# Why does the value of a conversion rate change the number of observations required when calculating statistical power?

This is probably basic, but I haven't come across it before:

With a minimum detectable effect of 10% and a baseline conversion rate of 0.44% it takes 265,857 observations per cohort to reach 80% power (1-sided test with 5% alpha).

Keeping the same parameters, but changing the baseline rate to, say, 44%, we see only 1,573 observations are needed per cohort.

Why does the value of the conversion rate change the number of observations required?

Code (Using R power.prop.test)

# Choose baseline (control) conversion rate
#BaselineConversion <- 0.0044 # <- This is the real conversion rate
BaselineConversion <-  0.44   # <- This is the adjusted rate for comparision

# We want to be able to detect a minumium of 10% drop in conversion rates (i.e. if the reduction in conversion rates is <10% we don't care)
minDetectedDrop_10pct <- 0.1

# Power calculation: -10%
minDetectedConversion_10pct <- BaselineConversion*(1-minDetectedDrop_10pct)
testResult_10pct <- power.prop.test(
p1= BaselineConversion,
p2 = minDetectedConversion_10pct,
sig.level = 0.05,
power = 0.8,
alternative = 'one.sided')
paste0('Number observations needed with baseline conversion of: ',BaselineConversion,' is: ', round(testResult_10pct\$n))

• The bigger the effect size, the less observation you will need to show a statistical significance (got I hate that phrase). Commented Jul 24, 2020 at 8:52
• Thanks for your reply... so I guess when you say 'big' you mean relative to the denominator right? So even though the numerator could be hundreds of thousands, if the denominator is much bigger, that's still a small effect size. Commented Jul 24, 2020 at 14:15
• If you measure A LOT of giraffes in Africa and you notice a 1 mm statistically significant difference in height between the Masai and Angolian population... would you make this biologically significant? Hint, giraffes can grow up to 5-6 meters. Commented Jul 27, 2020 at 9:35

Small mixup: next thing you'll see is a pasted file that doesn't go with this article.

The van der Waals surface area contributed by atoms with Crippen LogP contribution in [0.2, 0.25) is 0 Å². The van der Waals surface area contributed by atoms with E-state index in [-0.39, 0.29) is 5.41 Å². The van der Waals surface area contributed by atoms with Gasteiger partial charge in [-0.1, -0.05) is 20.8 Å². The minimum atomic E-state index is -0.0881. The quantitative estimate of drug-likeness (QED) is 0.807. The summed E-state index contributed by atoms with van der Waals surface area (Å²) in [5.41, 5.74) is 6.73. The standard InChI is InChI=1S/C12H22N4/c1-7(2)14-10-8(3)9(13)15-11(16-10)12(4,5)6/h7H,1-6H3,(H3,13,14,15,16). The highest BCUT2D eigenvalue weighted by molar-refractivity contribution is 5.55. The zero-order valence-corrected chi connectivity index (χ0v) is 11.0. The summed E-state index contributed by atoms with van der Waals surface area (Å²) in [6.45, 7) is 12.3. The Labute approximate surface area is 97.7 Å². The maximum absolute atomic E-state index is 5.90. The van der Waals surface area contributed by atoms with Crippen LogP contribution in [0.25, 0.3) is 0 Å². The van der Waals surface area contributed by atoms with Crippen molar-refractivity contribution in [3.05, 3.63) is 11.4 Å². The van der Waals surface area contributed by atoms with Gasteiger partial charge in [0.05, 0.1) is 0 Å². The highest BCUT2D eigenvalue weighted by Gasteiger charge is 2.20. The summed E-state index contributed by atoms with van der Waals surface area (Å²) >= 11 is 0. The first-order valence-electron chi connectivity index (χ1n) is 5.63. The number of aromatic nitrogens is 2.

The average number of success with success rate p is p for binomial distribution. So the difference between p and 0.9 * p is proportional to p. In your examples, 10% of 0.44 is much greater than 10% of 0.0044 .

The figure below shows the probability density of the success number from 1000 draws. The success rates are 0.05, 0.5, 0.95 for the solid lines from left to right. The success rates of the dashed lines are 10% smaller than the solid lines.

Observe that the variance is wider in the middle and thinner on both sides, but its effect on power is not as strong as the distance between peaks. (Note that the variance of average success is p(1-p)/n)

The R code for the plot.

N = 1000
x_ = 0:N
plot(x_/N, dbinom(x_, size=N, prob=0.05) * N, type='l', xlab='Mean success number', ylab='Density')
lines(x_/N, dbinom(x_, size=N, prob=0.05*0.9) * N, lty=2)

lines(x_/N, dbinom(x_, size=N, prob=0.5) * N, col='red')
lines(x_/N, dbinom(x_, size=N, prob=0.5*0.9) * N, lty=2, col='red')

lines(x_/N, dbinom(x_, size=N, prob=0.95) * N, col='blue')
lines(x_/N, dbinom(x_, size=N, prob=0.95*0.9) * N, lty=2, col='blue')

• Thanks for the clear answer (and sorry for the delay in accepting). I think this was a side remark, but I'm curious why is the 'variance in the middle'? Commented Sep 1, 2020 at 8:23
• Do you mean why is the variance in the middle wider? The variance of binomial distribution is np(1-p). So the variance of binomial distribution divided by n (i.e. success rate) is p(1-p)/n. if p=0.1, 0.1*0.9 = 0.09; if p=0.5, 0.5*0.5 = 0.25; if p=0.9, 0.9*0.1 = 0.09; Commented Sep 1, 2020 at 9:15
• Ok cool, so it's just a mechanical effect from the definition of variance in a binomial distribution. Thanks for all the clarity! Commented Sep 1, 2020 at 10:31
• Thank you for the interesting question! After thinking twice, both extreme cases do give a feeling of less "surprises" than the middle 50/50 case does. Commented Sep 1, 2020 at 12:42